Arthur M. Cohen is professor emeritus of higher education atUCLA, editor-in-chief of New Directions for Community Colleges, and the author of numerous books and articles on community colleges.

Florence B. Brawer is former research director of the Center for the Study of Community Colleges and associate editor of New Directions for Community Colleges. Cohen and Brawer together wrote several books on community colleges, including five previous editions of The American Community College.

Carrie B. Kisker is an education research and policy consultant and a director of the Center for the Study of Community Colleges. She is the former managing editor of New Directions for Community Colleges. Cohen and Kisker are the coauthors of The Shaping of American Higher Education, Second Edition.

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Related Websites / Extra

Transition Guide (PDF): This content overview will help you transition your course to the current edition.
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Press Release

September 16, 2013
The American Community College, 6th Edition

Community colleges have become a frequent subject of discussion in recent years, both among educators and philanthropists seeking to improve access and success in higher education for all groups, and increasingly among lawmakers and the general public responding to tuition increases at four-year institutions, a high unemployment rate and need for worker retraining, and pressure for all young people to obtain a postsecondary degree or certificate. Much of the buzz has been positive, with community colleges cast as the nexus of national efforts to prepare a highly skilled workforce, as well as the lynchpin in the K-20 education pipeline. Millions of federal and philanthropic dollars have been poured into the community college sector via initiatives such as the Trade Adjustment Assistance Community College and Career Training Grant Program, Achieving the Dream, and Compete to Complete, and community colleges across the nation have responded with efforts to improve job training and workforce development programs, reforms intended to boost student progress and completion rates, and collaborations with K-12 and university personnel to improve articulation and transfer among the sectors.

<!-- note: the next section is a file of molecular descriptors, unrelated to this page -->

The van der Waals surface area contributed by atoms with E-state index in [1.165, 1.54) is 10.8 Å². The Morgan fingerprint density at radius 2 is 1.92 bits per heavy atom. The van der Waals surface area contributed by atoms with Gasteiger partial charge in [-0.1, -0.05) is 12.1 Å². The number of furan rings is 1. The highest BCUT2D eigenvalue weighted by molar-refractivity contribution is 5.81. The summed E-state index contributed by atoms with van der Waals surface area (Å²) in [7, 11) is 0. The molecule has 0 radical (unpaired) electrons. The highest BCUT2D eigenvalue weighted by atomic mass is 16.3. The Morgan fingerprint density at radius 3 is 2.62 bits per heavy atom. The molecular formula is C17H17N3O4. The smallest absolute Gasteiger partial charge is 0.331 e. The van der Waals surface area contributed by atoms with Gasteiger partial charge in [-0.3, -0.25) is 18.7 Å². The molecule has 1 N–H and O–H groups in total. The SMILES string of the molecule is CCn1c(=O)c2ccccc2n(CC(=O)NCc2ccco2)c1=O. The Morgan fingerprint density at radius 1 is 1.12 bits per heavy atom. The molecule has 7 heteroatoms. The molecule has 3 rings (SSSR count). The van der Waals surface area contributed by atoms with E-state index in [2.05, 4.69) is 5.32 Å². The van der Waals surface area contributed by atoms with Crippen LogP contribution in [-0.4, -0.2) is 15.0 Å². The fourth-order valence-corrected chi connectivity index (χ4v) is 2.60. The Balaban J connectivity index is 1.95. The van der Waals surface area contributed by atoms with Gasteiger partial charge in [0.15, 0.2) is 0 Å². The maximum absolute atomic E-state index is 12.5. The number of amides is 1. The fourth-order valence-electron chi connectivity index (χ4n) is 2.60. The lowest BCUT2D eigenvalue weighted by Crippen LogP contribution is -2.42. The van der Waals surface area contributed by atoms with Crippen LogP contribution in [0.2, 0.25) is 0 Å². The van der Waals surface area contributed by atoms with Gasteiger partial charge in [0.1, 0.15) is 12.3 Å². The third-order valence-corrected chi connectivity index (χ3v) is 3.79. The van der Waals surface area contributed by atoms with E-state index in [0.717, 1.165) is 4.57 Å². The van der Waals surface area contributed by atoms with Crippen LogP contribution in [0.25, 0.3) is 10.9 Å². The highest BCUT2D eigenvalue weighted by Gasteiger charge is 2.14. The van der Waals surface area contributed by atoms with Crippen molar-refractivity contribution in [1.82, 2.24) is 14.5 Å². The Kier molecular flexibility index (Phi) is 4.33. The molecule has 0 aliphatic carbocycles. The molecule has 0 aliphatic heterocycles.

For thirty years The American Community College has provided up-to-date information and statistics about community colleges and has been widely used both in graduate courses on community colleges, and as reference material by community college scholars and practitioners (many of whom are entering doctoral programs in order to advance in the administrative ranks). The sixth edition includes an entirely new chapter focused on community college outcomes and accountability, as well as new sections dealing with the rise of for-profit colleges; vertical expansion, including dual enrollment and community college baccalaureates; cross-sector collaboration; student characteristics and enrollment patterns; the effects of part-time faculty; leadership and administrative challenges; revenue generation and state allocation patterns, including performance-based funding; distance learning; statewide efforts to improve transfer and articulation; and, finally, a response to contemporary criticisms of the institution.